A new study published in theJournal of Occupational and Environmental Medicinefinds that among U.S. employees who worked more than 12 hours per day or more than 60 hours per week, the rate of injury and illness was roughly 30–40 percent higher than among those working fewer hours.

Working overtime was associated with a still higher rate of injury, about 60–80 percent greater than among people who did not work overtime.

This research raises an interesting question regarding current employment trends and safety, according to an epidemiologist commenting on the study in JOEM.

In the United States, the average number of hours worked by all employed people and the average number of overtime hours for manufacturing workers have been on the increase since the 1970s. American workers—and many others around the world—have been working longer as global competition has intensified, explains Dr. Dana Loomis of the University of North Carolina.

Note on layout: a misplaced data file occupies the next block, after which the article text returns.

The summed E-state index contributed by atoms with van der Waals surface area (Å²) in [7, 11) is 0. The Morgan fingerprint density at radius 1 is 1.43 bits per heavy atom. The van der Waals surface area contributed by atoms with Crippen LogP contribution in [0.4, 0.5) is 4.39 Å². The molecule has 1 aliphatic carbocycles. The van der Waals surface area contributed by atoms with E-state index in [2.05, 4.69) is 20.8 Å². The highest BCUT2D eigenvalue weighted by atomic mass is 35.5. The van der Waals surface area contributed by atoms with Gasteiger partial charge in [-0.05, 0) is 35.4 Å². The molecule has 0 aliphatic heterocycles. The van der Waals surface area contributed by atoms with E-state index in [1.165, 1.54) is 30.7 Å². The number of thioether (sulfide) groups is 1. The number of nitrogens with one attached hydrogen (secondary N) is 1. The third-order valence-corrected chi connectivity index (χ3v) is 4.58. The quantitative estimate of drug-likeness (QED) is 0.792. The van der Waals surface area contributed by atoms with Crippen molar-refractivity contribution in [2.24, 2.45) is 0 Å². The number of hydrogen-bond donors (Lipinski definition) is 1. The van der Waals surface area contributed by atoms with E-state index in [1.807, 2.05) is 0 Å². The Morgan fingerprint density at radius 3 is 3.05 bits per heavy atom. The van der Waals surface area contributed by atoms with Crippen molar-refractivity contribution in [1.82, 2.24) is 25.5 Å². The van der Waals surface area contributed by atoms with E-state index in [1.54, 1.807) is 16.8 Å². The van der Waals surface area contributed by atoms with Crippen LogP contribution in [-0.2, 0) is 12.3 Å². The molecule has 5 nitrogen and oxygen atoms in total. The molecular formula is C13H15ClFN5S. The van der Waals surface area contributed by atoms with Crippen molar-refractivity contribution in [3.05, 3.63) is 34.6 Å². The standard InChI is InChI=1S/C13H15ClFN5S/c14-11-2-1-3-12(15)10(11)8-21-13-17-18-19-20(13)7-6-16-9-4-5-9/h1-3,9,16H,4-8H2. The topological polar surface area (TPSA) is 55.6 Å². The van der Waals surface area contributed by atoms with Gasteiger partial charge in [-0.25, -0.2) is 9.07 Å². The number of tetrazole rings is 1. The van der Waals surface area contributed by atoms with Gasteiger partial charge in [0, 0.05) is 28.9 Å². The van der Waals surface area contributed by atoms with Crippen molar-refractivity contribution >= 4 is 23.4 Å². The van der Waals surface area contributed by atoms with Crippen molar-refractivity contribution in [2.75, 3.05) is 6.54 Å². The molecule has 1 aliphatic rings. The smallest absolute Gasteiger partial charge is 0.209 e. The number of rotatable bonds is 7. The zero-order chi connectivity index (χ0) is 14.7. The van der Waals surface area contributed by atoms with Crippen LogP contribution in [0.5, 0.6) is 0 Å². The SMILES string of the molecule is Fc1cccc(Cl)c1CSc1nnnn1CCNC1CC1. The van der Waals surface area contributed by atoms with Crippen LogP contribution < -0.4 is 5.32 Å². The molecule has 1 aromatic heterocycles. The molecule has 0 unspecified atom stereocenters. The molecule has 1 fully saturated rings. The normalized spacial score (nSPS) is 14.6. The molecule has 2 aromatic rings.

But the overall rates of occupational injury and illness in the U.S. workforce have been declining with time.

One possible explanation for the apparent conflict between national trends and the findings is that longer hours may only result in greater risk for a subset of workers — perhaps those with greater potential exposure to the agent of injury, says Loomis.

Studies investigating the effects of extended work hours by occupation and industry might lead to insights about who is at risk when working hours increase, he says.